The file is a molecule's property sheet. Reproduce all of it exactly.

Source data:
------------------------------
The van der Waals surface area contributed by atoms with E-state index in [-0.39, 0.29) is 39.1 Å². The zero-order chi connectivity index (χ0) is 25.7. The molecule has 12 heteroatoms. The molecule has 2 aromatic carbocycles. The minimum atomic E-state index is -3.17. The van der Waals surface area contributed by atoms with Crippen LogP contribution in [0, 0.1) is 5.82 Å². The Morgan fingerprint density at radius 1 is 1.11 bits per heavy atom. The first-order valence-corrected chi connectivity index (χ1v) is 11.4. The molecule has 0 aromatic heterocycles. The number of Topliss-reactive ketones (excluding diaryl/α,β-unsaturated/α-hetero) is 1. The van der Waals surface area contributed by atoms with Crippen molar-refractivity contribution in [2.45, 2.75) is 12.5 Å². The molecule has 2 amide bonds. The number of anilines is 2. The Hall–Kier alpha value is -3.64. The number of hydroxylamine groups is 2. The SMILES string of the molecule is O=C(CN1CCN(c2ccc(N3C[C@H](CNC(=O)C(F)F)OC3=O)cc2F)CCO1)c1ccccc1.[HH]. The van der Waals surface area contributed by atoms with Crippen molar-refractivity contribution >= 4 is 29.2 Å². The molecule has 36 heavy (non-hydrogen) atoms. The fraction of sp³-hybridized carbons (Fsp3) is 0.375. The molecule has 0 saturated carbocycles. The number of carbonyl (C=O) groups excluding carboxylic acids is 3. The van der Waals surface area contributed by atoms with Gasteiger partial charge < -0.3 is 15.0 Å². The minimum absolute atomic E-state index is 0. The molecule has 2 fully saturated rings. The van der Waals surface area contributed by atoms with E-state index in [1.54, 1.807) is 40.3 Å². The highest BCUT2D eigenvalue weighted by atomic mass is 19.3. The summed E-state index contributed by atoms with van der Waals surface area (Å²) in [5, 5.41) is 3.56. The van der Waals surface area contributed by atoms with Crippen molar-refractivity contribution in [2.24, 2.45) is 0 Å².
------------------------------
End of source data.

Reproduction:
The van der Waals surface area contributed by atoms with E-state index in [-0.39, 0.29) is 39.1 Å². The zero-order chi connectivity index (χ0) is 25.7. The molecule has 12 heteroatoms. The molecule has 2 aromatic carbocycles. The minimum atomic E-state index is -3.17. The van der Waals surface area contributed by atoms with Crippen LogP contribution in [0, 0.1) is 5.82 Å². The Morgan fingerprint density at radius 1 is 1.11 bits per heavy atom. The first-order valence-corrected chi connectivity index (χ1v) is 11.4. The molecule has 0 aromatic heterocycles. The number of Topliss-reactive ketones (excluding diaryl/α,β-unsaturated/α-hetero) is 1. The van der Waals surface area contributed by atoms with Crippen molar-refractivity contribution in [2.45, 2.75) is 12.5 Å². The molecule has 2 amide bonds. The number of anilines is 2. The Hall–Kier alpha value is -3.64. The number of hydroxylamine groups is 2. The SMILES string of the molecule is O=C(CN1CCN(c2ccc(N3C[C@H](CNC(=O)C(F)F)OC3=O)cc2F)CCO1)c1ccccc1.[HH]. The van der Waals surface area contributed by atoms with Crippen molar-refractivity contribution >= 4 is 29.2 Å². The molecule has 36 heavy (non-hydrogen) atoms. The fraction of sp³-hybridized carbons (Fsp3) is 0.375. The molecule has 0 saturated carbocycles. The number of carbonyl (C=O) groups excluding carboxylic acids is 3. The van der Waals surface area contributed by atoms with Gasteiger partial charge < -0.3 is 15.0 Å². The minimum absolute atomic E-state index is 0. The molecule has 2 fully saturated rings. The van der Waals surface area contributed by atoms with E-state index in [1.54, 1.807) is 40.3 Å². The highest BCUT2D eigenvalue weighted by atomic mass is 19.3. The summed E-state index contributed by atoms with van der Waals surface area (Å²) in [5, 5.41) is 3.56. The van der Waals surface area contributed by atoms with Crippen molar-refractivity contribution in [2.24, 2.45) is 0 Å².